The question of precisely why Edith Evans failed to find a seat in Collapsible D beside Caroline Brown has been exhaustively debated over the years. I'd like a solution to this perplexing conundrum as much as anybody. All sorts of theories have been advanced, some of them quite imaginative - was she wearing a constrictive hobble-skirt which prevented her from making the jump from the deck into the boat? Did she believe that it was her destiny to die in a shipwreck? - but we're no nearer to achieving a definitive answer.
It should be remembered that Colonel Gracie, who was actually there on the night in question, was similarly flummoxed. By his own account, he questioned the surviving crewmen who had been stationed near Collapsible D on this very point but failed to arrive at a satisfactory conclusion. It could be that, lady or no lady, and with the situation reaching a truly critical stage, she was simply prevented from boarding the boat by those desperate to get it away in time. A fact which, although understandable, resulted in the unnecessary death of a young woman and was conveniently over-looked during the myth-making process of selfless male gallantry which took place in the days and weeks following the sinking.
It is certainly curious, though, that Mrs Brown is not, to the best of my knowledge, on record as making any kind of adverse comment on the behaviour of the men stationed near Collapsible D. She seems to have stressed in no uncertain terms that Edith made the conscious decision not to board when she might have done - which is surely not a line she would have taken had she believed that her friend's life had been needlessly sacrificed?
Now, at the distance of nearly a century, I don't suppose we'll ever know for sure. Just another tantalising, frustrating enigma to add to the long list of those we're left with from that night.
hello, everybody. Actually, I believe Caroline Brown entered boat 4, based on her interviews, and not D. There were other ladies near No. 4, besides Edith Evans, who did not enter it; Martta Hiltunen and Mrs. Chapman, e. g.
Sorry for not having my notes readily available, and I know we have discussed this matter numerous times before regarding Mrs. Brown being either in boat 4 or boat D, but didn't William Lucas, who left in D, call up to Miss Evans on the deck, "There is another boat going to be put down for you!"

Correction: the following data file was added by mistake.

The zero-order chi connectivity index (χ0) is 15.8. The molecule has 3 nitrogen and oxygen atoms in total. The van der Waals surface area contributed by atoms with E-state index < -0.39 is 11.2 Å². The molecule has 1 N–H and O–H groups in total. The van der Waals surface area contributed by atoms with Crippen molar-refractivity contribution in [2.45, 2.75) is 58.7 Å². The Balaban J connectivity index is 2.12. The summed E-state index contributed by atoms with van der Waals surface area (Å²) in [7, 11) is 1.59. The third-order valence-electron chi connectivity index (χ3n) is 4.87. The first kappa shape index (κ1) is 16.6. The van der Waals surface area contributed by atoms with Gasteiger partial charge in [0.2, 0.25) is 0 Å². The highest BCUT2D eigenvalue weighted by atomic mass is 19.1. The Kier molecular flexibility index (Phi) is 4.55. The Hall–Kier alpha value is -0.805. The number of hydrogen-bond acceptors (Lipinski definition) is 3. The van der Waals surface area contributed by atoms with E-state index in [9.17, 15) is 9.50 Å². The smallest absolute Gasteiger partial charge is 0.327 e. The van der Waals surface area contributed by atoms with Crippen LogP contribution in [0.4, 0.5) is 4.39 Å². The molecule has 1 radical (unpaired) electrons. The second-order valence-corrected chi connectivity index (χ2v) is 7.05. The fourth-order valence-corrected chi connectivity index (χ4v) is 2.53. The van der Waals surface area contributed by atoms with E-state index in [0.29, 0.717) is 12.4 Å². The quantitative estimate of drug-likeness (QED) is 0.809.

Yes, I remember Mrs. Brown's account which did seem to indicate she could have been in boat 4, but given Col. Gracie's research and the statement made by Mr. Lucas, I still believe the ladies were at boat D. Just my opinion, of course.
Twenty years since we first met, Peter, and we're still trying to place these survivors in their proper lifeboats!
Hello, Mike, delighted to hear from you! Actually, I don't think it was ever established who, if any, called to Miss Evans that there was another boat...
Perhaps I am mistaken, however, but I cannot remember who said this....At any rate, Miss Evans was not the only lady in that area.
Absolutely. Yes, I will have to check William Lucas' testimony. I distinctly recall that comment to Miss Evans coming from Walter Lord's book, A Night to Remember so perhaps this is where I'm thinking Walter was basing his writing on Lucas' version of events. Poor Walter did in fact, a few times, take some liberties and "added" some details of his own to the book. He freely admitted to me that his editor encouraged it in some instances for dramatic effect.
I recall reading an account that said that Mr.Futrelle was forced away from "a lifeboat" (which I presume was D) at gunpoint. Is this right? I can't put my hand on the story at present, but it came from Mrs.Futrelle via another source.